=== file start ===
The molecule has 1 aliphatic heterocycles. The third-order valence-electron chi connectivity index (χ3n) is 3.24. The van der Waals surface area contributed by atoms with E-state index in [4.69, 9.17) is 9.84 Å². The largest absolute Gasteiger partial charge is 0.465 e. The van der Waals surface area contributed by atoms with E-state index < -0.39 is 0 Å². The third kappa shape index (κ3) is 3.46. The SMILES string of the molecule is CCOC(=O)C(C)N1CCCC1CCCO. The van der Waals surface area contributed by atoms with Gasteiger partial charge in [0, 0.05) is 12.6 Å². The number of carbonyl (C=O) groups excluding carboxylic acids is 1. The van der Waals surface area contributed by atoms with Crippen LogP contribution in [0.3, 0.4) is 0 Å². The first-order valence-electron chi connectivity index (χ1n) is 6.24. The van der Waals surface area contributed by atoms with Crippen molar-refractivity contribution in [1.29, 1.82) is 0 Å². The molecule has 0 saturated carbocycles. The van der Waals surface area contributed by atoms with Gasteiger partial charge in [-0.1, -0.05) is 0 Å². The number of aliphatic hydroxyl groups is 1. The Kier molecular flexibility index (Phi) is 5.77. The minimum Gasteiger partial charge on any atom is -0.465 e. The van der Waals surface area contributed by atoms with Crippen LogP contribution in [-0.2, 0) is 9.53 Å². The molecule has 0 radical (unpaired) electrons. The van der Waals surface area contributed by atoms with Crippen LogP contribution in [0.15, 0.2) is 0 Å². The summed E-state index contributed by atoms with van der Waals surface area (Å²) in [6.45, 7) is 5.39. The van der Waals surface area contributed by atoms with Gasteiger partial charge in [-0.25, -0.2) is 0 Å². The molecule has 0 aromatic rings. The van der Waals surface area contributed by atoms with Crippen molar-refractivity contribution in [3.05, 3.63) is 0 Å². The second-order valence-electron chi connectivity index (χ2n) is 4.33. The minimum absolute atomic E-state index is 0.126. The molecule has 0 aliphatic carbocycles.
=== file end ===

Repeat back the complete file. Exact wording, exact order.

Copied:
The molecule has 1 aliphatic heterocycles. The third-order valence-electron chi connectivity index (χ3n) is 3.24. The van der Waals surface area contributed by atoms with E-state index in [4.69, 9.17) is 9.84 Å². The largest absolute Gasteiger partial charge is 0.465 e. The van der Waals surface area contributed by atoms with E-state index < -0.39 is 0 Å². The third kappa shape index (κ3) is 3.46. The SMILES string of the molecule is CCOC(=O)C(C)N1CCCC1CCCO. The van der Waals surface area contributed by atoms with Gasteiger partial charge in [0, 0.05) is 12.6 Å². The number of carbonyl (C=O) groups excluding carboxylic acids is 1. The van der Waals surface area contributed by atoms with Crippen LogP contribution in [0.3, 0.4) is 0 Å². The first-order valence-electron chi connectivity index (χ1n) is 6.24. The van der Waals surface area contributed by atoms with Crippen molar-refractivity contribution in [1.29, 1.82) is 0 Å². The molecule has 0 saturated carbocycles. The van der Waals surface area contributed by atoms with Gasteiger partial charge in [-0.1, -0.05) is 0 Å². The number of aliphatic hydroxyl groups is 1. The Kier molecular flexibility index (Phi) is 5.77. The minimum Gasteiger partial charge on any atom is -0.465 e. The van der Waals surface area contributed by atoms with Crippen LogP contribution in [-0.2, 0) is 9.53 Å². The molecule has 0 radical (unpaired) electrons. The van der Waals surface area contributed by atoms with Crippen LogP contribution in [0.15, 0.2) is 0 Å². The summed E-state index contributed by atoms with van der Waals surface area (Å²) in [6.45, 7) is 5.39. The van der Waals surface area contributed by atoms with Gasteiger partial charge in [-0.25, -0.2) is 0 Å². The molecule has 0 aromatic rings. The van der Waals surface area contributed by atoms with Crippen molar-refractivity contribution in [3.05, 3.63) is 0 Å². The second-order valence-electron chi connectivity index (χ2n) is 4.33. The minimum absolute atomic E-state index is 0.126. The molecule has 0 aliphatic carbocycles.